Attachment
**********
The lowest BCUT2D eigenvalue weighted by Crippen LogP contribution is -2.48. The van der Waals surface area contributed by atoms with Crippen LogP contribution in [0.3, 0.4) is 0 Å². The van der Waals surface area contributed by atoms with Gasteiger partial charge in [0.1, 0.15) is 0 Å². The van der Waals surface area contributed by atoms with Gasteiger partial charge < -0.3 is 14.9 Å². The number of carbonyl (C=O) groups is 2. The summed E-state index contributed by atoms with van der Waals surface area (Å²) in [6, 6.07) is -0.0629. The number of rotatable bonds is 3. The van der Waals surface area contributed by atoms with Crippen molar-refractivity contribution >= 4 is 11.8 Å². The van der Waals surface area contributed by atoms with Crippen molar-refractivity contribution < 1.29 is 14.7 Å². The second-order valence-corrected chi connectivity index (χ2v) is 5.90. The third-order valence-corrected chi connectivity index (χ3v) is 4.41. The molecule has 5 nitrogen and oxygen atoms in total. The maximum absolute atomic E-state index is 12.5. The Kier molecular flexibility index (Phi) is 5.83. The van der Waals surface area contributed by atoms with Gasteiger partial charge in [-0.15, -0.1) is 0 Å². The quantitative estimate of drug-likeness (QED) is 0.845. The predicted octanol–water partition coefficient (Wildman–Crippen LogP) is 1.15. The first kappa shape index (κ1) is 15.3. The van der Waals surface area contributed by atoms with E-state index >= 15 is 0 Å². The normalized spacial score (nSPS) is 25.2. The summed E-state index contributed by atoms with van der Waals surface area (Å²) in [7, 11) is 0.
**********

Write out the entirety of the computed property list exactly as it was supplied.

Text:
The lowest BCUT2D eigenvalue weighted by Crippen LogP contribution is -2.48. The van der Waals surface area contributed by atoms with Crippen LogP contribution in [0.3, 0.4) is 0 Å². The van der Waals surface area contributed by atoms with Gasteiger partial charge in [0.1, 0.15) is 0 Å². The van der Waals surface area contributed by atoms with Gasteiger partial charge < -0.3 is 14.9 Å². The number of carbonyl (C=O) groups is 2. The summed E-state index contributed by atoms with van der Waals surface area (Å²) in [6, 6.07) is -0.0629. The number of rotatable bonds is 3. The van der Waals surface area contributed by atoms with Crippen molar-refractivity contribution >= 4 is 11.8 Å². The van der Waals surface area contributed by atoms with Crippen molar-refractivity contribution < 1.29 is 14.7 Å². The second-order valence-corrected chi connectivity index (χ2v) is 5.90. The third-order valence-corrected chi connectivity index (χ3v) is 4.41. The molecule has 5 nitrogen and oxygen atoms in total. The maximum absolute atomic E-state index is 12.5. The Kier molecular flexibility index (Phi) is 5.83. The van der Waals surface area contributed by atoms with Gasteiger partial charge in [-0.15, -0.1) is 0 Å². The quantitative estimate of drug-likeness (QED) is 0.845. The predicted octanol–water partition coefficient (Wildman–Crippen LogP) is 1.15. The first kappa shape index (κ1) is 15.3. The van der Waals surface area contributed by atoms with E-state index >= 15 is 0 Å². The normalized spacial score (nSPS) is 25.2. The summed E-state index contributed by atoms with van der Waals surface area (Å²) in [7, 11) is 0.